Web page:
See How They Run is an effective Agatha Christie homage and a fun murder mystery, but it eventually runs into a problem faced by many whodunit movies.
Warning: Contains spoilers for See How They Run!While See How They Run is a lot of campy fun for murder mystery fans, the whodunit runs into a classic problem faced by many movies in the genre. While the whodunit is technically a genre classification, the term can refer to a broad range of movies provided their story centers around revealing the identity of a murderer. Thanks to Giallo movies, cozy mysteries, and slasher films, this means that the term “whodunit” cover a lot of tonal ground.
Anything from the original Friday the 13th to The Bob’s Burgers Movie is technically a whodunit so long as their plot focuses primarily on uncovering who the mysterious killer is. As such, it is no surprise that the Agatha Christie-inspired See How They Run bounces between light-hearted comedy and darker scenes from moment to moment. Unfortunately, this doesn’t mean that See How They Run‘s tonal juggling always succeeds.
Like a lot of comedic murder mysteries, See How They Run never really decides how serious its story is. Sam Rockwell’s bumbling detective is initially established as a goofy figure of fun, but later his backstory is revealed to be surprisingly sad. His personal problems are never resolved in a meaningful way, as would befit the otherwise playful tone of See How They Run. Meanwhile, Saoirse Ronan’s over-eager rookie officer is hilariously hapless but she, along with several of the suspects, occasionally seems transported in from a lighter, sillier movie — the type that doesn’t include a dark hallucinatory sequence where the hero imagines a conversation with the murder victim. While Agatha Christie’s plays and novels clearly inspired See How They Run, the movie can’t quite recapture the author’s accomplished balance of tragedy and comedy.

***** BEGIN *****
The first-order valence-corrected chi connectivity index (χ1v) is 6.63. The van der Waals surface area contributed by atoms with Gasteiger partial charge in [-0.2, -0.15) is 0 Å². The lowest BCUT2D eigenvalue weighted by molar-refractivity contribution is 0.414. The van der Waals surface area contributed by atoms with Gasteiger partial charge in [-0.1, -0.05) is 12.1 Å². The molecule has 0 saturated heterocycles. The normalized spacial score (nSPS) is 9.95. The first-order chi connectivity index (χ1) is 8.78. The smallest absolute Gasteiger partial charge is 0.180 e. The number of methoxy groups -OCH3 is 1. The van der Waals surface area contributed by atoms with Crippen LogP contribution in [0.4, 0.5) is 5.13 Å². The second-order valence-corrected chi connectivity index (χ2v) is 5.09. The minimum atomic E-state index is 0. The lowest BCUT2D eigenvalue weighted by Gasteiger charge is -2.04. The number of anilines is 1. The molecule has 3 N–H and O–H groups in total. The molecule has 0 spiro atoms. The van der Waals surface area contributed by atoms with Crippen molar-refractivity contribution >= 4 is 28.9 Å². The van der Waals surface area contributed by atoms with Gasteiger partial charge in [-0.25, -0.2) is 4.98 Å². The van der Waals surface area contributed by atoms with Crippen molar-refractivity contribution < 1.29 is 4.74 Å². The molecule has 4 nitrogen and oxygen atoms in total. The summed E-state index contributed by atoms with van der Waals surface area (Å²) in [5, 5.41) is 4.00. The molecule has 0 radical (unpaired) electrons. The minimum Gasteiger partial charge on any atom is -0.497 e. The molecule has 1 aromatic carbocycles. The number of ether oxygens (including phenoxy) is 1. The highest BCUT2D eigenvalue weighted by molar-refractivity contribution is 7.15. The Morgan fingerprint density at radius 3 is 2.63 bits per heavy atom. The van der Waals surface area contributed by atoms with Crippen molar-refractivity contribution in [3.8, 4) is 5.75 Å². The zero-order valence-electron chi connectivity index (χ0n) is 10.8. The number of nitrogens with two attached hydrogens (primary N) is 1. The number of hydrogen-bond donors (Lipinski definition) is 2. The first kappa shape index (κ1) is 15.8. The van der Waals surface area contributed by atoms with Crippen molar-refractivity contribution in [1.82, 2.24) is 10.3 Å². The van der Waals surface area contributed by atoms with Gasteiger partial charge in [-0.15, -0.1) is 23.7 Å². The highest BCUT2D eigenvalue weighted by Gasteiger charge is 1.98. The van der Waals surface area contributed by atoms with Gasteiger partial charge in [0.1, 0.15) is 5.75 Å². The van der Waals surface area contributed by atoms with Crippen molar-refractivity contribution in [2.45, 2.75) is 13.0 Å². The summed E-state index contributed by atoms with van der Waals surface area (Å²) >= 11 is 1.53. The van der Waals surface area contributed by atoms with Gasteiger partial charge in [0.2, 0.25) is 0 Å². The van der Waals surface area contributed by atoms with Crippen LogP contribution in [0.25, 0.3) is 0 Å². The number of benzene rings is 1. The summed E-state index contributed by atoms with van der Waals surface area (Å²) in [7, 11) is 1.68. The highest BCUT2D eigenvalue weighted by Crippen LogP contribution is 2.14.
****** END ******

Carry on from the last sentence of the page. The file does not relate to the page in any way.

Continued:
See How They Run’s Murder Mystery Complicates Its Tone
See How They Run’s first half and closing moments are a broad, cartoony farce, tonally similar to Clue or Knives Out. However, the glimpses into the bitter, alcoholic lead detective’s backstory and the killer’s motives are tragic and not played for laughs — only for the mystery to lurch back into full-blown comedy for the chaotic finale. In fairness to See How They Run, this is an issue that plagues a lot of whodunits since many mysteries can’t decide whether they are a send-up of the genre or a sincere attempt to stage a closed-circle mystery. The fact that Christie’s original plays and novels also feature comic relief characters and some sly humor doesn’t help matters.
While See How They Run avoids spoiling The Mousetrap, the movie’s ending does touch on the grim specter of institutional abuse in UK children’s homes during its deconstruction of the still-running, perennially popular play. This uncomfortable element feels jarring and out of place in a finale that features goofy gags like Agatha Christie herself attempting to decapitate a man with a snow shovel, and this is a testament to See How They Run’s awkward tonal issues. While it is not unusual for whodunits to be unsure of their own tone throughout, it is still unfortunate to see the otherwise strong See How They Run fall victim to this issue.